Okewoma Okumo, a first-year computing science student at Trinity Western University in Langley, has created an app that allows users to calculate their personal carbon emissions and take steps to reduce them (Okewoma Okumo/TWU).

Okewoma Okumo, a first-year computing science student at Trinity Western University in Langley, has created an app that allows users to calculate their personal carbon emissions and take steps to reduce them (Okewoma Okumo/TWU).

B.C. university student, 18, creates award-winning app to reduce personal carbon emissions

‘Just at your fingertips, you can see what you are currently producing to affect the environment’

B.C. university student Okewoma Okumo can help you calculate your personal carbon emissions, then take steps to reduce them, using an app that he created.

Okumo, an 18-year-old first-year student and computer science major at Trinity Western University in Langley, wrote the program for the Township of Langley’s Codathon: Coding Matters competition, and took second place, worth $1,000, for his project.

It was Okumo’s first time competing in a codathon.

“I was pretty nervous going in as a first-year (student), but I am very happy with the results,” he said.

The Codathon event, sponsored by Microsoft, required participants to build a prototype that runs on the cloud computing service, Microsoft Azure, and solves problems under one of five themes: climate and natural resources, farms and food, culture and inclusion, civic engagement, or transparency.

READ ALSO: Township of Langley says coding matters

Okumo’s greenhouse gas emissions calculator and environmental educator allows users to calculate their own personal carbon emissions that affect the climate, then provides information on how they can reduce those emissions.

“This app was created so that individuals can take what goes on in our environment into their own hands,” Okumo explained.

“Just at your fingertips, you can see what you are currently producing to affect the environment, ways to make your impact on the environment a good one, and ways to support both our community and our environment.”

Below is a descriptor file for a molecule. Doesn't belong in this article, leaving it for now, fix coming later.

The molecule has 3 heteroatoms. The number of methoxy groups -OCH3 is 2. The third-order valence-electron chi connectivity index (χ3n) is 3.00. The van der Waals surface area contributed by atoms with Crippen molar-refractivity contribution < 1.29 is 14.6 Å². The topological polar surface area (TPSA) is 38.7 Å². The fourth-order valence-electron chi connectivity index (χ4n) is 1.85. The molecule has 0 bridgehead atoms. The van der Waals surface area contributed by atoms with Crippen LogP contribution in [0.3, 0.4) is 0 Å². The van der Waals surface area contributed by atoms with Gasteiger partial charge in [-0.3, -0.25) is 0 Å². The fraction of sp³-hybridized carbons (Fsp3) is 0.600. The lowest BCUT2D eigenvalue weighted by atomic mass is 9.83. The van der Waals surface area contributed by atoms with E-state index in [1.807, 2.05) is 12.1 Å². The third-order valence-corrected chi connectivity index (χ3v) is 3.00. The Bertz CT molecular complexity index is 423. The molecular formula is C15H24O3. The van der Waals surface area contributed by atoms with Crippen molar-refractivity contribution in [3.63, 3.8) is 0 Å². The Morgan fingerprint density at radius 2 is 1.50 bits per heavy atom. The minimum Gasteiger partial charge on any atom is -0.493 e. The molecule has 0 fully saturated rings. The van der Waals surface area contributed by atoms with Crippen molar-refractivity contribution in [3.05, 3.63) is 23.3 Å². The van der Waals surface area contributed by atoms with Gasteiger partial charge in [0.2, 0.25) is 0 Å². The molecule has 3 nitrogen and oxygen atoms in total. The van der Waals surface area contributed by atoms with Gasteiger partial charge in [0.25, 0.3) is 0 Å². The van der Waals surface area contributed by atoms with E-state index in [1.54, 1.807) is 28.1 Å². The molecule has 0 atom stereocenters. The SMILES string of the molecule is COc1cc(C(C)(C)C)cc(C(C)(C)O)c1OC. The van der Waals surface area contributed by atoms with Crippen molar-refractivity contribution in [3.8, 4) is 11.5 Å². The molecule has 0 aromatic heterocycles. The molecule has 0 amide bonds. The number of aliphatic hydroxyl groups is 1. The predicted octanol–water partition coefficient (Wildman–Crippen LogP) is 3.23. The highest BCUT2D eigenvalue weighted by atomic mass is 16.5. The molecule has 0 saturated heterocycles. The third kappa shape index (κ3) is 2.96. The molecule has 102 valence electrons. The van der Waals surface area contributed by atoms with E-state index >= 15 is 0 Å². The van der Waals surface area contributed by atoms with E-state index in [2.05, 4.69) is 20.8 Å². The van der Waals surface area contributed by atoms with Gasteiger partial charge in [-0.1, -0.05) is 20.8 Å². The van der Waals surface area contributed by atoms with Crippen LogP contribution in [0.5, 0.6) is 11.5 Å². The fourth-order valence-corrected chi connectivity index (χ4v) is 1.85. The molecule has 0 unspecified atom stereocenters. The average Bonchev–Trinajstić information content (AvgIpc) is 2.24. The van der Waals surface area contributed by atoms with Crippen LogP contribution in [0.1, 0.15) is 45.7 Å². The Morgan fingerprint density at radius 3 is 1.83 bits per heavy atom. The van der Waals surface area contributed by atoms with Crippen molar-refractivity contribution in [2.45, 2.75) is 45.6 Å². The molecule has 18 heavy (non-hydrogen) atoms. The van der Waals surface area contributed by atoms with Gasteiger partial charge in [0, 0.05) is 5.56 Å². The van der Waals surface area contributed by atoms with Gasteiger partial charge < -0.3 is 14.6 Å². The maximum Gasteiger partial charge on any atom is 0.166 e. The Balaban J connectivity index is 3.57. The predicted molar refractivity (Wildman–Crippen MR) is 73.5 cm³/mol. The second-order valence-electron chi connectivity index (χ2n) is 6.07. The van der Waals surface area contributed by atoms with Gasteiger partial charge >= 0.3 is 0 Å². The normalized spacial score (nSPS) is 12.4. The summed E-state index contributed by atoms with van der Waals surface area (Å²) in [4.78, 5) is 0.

Data collected by the app can be saved into a database to help civic leaders view trends and create action plans.

READ ALSO: Plan to fight climate change gets nod from Langley Township council

Okumo hopes to become a software engineer and work in “either a full-stack development position or a more front-end-focused development position.”

He also has athletic ambitions as a member of the TWU track team track team who competes in long jump, triple jump, 60 meters, and 200 meters.

“One of my biggest goals would be representing Canada on the world stage in competitions such as the Pan American Games, Diamond League, and the Olympics,” Okumo said.


Is there more to the story? Email: news@langleyadvancetimes.com

Like us on Facebook and follow us on Twitter.

LangleyTrinity Western University

Get local stories you won't find anywhere else right to your inbox.
Sign up here

Just Posted

Bella Coola’s new WildSafeBC co-ordinator, Rae Kokeš, has spent the last 10 years in Africa working in lion, human, conflict, and is a wildlife biologist by trade. (Photo submitted)
From the savannas of Africa to the Bella Coola Valley

New Wildsafe BC coordinator ready to tackle wildlife conflict

Bella Coola Valley Ridge Riders Horse Club board member Annika Granander watches, and participates in the gymkhana Sunday (Photo submitted)